I’m guilty. I’m so guilty.

I feel ashamed. I want to defend myself but nothing what I say will matter. My defenses seemed reasonable for many years and that it would explain my behavior. That it would make anyone understand my lack of knowledge, understanding and of emotions. It would however not make things right for the women I encountered and treated with less dignity than they deserved. I was not so much a “bad man.” However, I was wrong.

So I’m not going to “just” apologize…

I wish I could say I didn’t know better. I wish I had an excuse but all I could say would never take away my mistakes. But I’m not going to stop there. I have a plan and I have been committing to it for the past years. I’m going to confess, I’m going to grow and I’m going to educate myself. And then, all the men (and women,) I can see or touch, around me.

I have disrespected women without my intend. Call it bad humor, lack of education or a hormone lusted society that triggered many behavioral acts that I can not be proud of. It is not that I did not respect or adore women. Let me get this straight, I grew up with a single mom between mixed cultures and in different countries. The Netherlands and Curaçao, (ex Netherlands Antilles.) As a Caribbean boy you grow up in a cultural melting pot and I have seen all colors and sizes of women and admired them as what they were, as the head of state to the cleaning lady who would always have a smile. I have never ever seen them as weak or lesser humans than any male. I’ve defended some in heated discussions when their behavior got questioned by men who had done the same as their female counterparts. I scolded a few as they treated boys as their toys and I’ve bowed my head in honor for their grace. Yet I have wronged them in moments I was the weaker one. All I can say to defend myself is that I have been confused by a disbalance on how we mix the feminine and masculine of this world in a society that celebrates sexuality over humanity.

“Still Not Asking For It” is a photography and multimedia project designed and created by Rory Banwell.

I have been a poet and a (salsa) dancer and I tried to celebrate her beauty, her elegance, her femininity and pleasure her sexualy. I danced with her with words on and off the dancefloor. When I couldn’t I played the music to set the tone or pour the drinks to influence the mood. As a bartender and DJ I touched many hearts and many lives. I’ve seen them come together, as I’ve seen them fall apart. I have not raped or sexually assaulted anyone but I am almost certain that I have been the male that has been seen as a threat.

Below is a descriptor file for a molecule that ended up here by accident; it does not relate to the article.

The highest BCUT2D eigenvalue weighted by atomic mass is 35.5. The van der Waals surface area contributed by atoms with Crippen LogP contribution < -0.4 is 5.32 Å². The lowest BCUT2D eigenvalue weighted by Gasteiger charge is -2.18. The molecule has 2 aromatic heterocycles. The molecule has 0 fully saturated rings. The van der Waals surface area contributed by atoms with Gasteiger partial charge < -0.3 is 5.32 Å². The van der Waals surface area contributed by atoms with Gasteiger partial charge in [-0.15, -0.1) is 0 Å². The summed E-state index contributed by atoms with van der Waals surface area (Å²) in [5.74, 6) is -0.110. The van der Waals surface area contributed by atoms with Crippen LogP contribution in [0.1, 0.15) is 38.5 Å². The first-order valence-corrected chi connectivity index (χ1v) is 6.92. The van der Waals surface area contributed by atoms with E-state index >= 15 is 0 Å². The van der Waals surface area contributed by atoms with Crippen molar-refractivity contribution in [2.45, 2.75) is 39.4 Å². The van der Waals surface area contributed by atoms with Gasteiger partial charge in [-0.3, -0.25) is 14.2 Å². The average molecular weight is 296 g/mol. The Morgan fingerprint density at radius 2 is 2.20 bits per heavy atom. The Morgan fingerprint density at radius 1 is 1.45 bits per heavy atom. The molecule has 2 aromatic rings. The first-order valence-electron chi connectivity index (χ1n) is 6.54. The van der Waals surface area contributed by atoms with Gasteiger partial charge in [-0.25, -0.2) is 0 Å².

(here I go…)

I have crossed an invisible line many time. A kiss that maybe was not wanted. A touch that was not expected. An invitation that was not wanted. I got slammed and rejected. I took it as a man and let the lady be in peace. Yet, every “unsuccessful” encounter felt as a loss, as a brick lost its mortar and my masculinity was falling apart.

“How could I do this right?”

“Did I treat her right? Did I leave her enough space?”

“How can she do this to me?”

“What did I do to her?”

In a society with more than one double standard it’s difficult to say, so I listened to the individual. When I was in the wrong, I apologized. When I was invited in, I would delve into her and let her taste my passion. I travelled the Netherlands. Germany, Spain, Belgium, France, Italy, just to name a few and everywhere I broke hearts and mine got broken too. There were touches, grabs and slaps. Bites and scratches. I got cat called and I cat called them. I have thrown some looks and drinks around and catched some broken hearts I healed before I left them bruised again. I have no clue what I have caused. Even though it was never with bad intent I know I should’ve been a better man.

Photo Credit: Rory Banwell

My biggest mistake was when I touched a woman in a way a man never should, no matter what she did. I can not make right what I have done wrong. I can however make sure that it will never happen again and that I will help and educate all these younger man that grow up in a world where information is freely gathered and awareness is sprayed around like fairy dust. I commit myself to be sure that the dust will stick. Without judgment.

No more double standards from my side. I will give and share more patience, more understanding, more love and caring and mostly, more balance. I will tell the stories to the young women and men I encounter in my industry and help them to become leaders by their behavior.

We live in a “masculine world” by survival
but we must not forget that by the feminine we grow.

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Featured Image by Rory Banwell for her Still Not Asking For It Project.

Music of Choice: The KillersHuman

“I did my best to notice
When the call came down the line
Up to the platform of surrender
I was brought but I was kind
And sometimes I get nervous
When I see an open door
Close your eyes, clear your heart
Cut the cord

Are we human or are we dancer?
My sign is vital, my hands are cold
And I’m on my knees
Looking for the answer
Are we human or are we dancer?”